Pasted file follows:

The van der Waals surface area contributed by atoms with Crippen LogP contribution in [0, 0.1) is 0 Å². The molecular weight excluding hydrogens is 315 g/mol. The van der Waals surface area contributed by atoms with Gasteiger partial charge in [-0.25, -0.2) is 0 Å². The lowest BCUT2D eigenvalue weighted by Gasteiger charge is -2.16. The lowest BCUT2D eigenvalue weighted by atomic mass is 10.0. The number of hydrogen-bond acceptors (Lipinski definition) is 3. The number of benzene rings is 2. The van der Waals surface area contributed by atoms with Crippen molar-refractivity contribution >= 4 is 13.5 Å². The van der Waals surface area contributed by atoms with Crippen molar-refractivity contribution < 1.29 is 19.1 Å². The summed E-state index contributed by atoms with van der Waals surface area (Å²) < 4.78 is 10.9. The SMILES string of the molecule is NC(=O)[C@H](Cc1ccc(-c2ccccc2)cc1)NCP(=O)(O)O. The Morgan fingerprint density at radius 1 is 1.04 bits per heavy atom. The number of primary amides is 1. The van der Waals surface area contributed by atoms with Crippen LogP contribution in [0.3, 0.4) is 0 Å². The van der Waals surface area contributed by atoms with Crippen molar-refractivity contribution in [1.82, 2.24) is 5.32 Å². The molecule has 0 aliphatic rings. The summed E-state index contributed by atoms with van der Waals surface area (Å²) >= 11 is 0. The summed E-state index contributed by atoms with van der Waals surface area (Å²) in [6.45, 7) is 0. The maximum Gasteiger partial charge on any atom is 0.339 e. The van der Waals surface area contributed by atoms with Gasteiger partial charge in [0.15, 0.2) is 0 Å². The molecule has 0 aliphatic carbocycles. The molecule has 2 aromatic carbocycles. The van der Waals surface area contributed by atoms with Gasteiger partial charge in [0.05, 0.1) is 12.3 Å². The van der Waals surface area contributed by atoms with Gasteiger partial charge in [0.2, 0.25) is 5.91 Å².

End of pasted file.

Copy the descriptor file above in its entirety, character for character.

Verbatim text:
The van der Waals surface area contributed by atoms with Crippen LogP contribution in [0, 0.1) is 0 Å². The molecular weight excluding hydrogens is 315 g/mol. The van der Waals surface area contributed by atoms with Gasteiger partial charge in [-0.25, -0.2) is 0 Å². The lowest BCUT2D eigenvalue weighted by Gasteiger charge is -2.16. The lowest BCUT2D eigenvalue weighted by atomic mass is 10.0. The number of hydrogen-bond acceptors (Lipinski definition) is 3. The number of benzene rings is 2. The van der Waals surface area contributed by atoms with Crippen molar-refractivity contribution >= 4 is 13.5 Å². The van der Waals surface area contributed by atoms with Crippen molar-refractivity contribution < 1.29 is 19.1 Å². The summed E-state index contributed by atoms with van der Waals surface area (Å²) < 4.78 is 10.9. The SMILES string of the molecule is NC(=O)[C@H](Cc1ccc(-c2ccccc2)cc1)NCP(=O)(O)O. The Morgan fingerprint density at radius 1 is 1.04 bits per heavy atom. The number of primary amides is 1. The van der Waals surface area contributed by atoms with Crippen LogP contribution in [0.3, 0.4) is 0 Å². The van der Waals surface area contributed by atoms with Crippen molar-refractivity contribution in [1.82, 2.24) is 5.32 Å². The molecule has 0 aliphatic rings. The summed E-state index contributed by atoms with van der Waals surface area (Å²) >= 11 is 0. The summed E-state index contributed by atoms with van der Waals surface area (Å²) in [6.45, 7) is 0. The maximum Gasteiger partial charge on any atom is 0.339 e. The van der Waals surface area contributed by atoms with Gasteiger partial charge in [0.15, 0.2) is 0 Å². The molecule has 0 aliphatic carbocycles. The molecule has 2 aromatic carbocycles. The van der Waals surface area contributed by atoms with Gasteiger partial charge in [0.05, 0.1) is 12.3 Å². The van der Waals surface area contributed by atoms with Gasteiger partial charge in [0.2, 0.25) is 5.91 Å².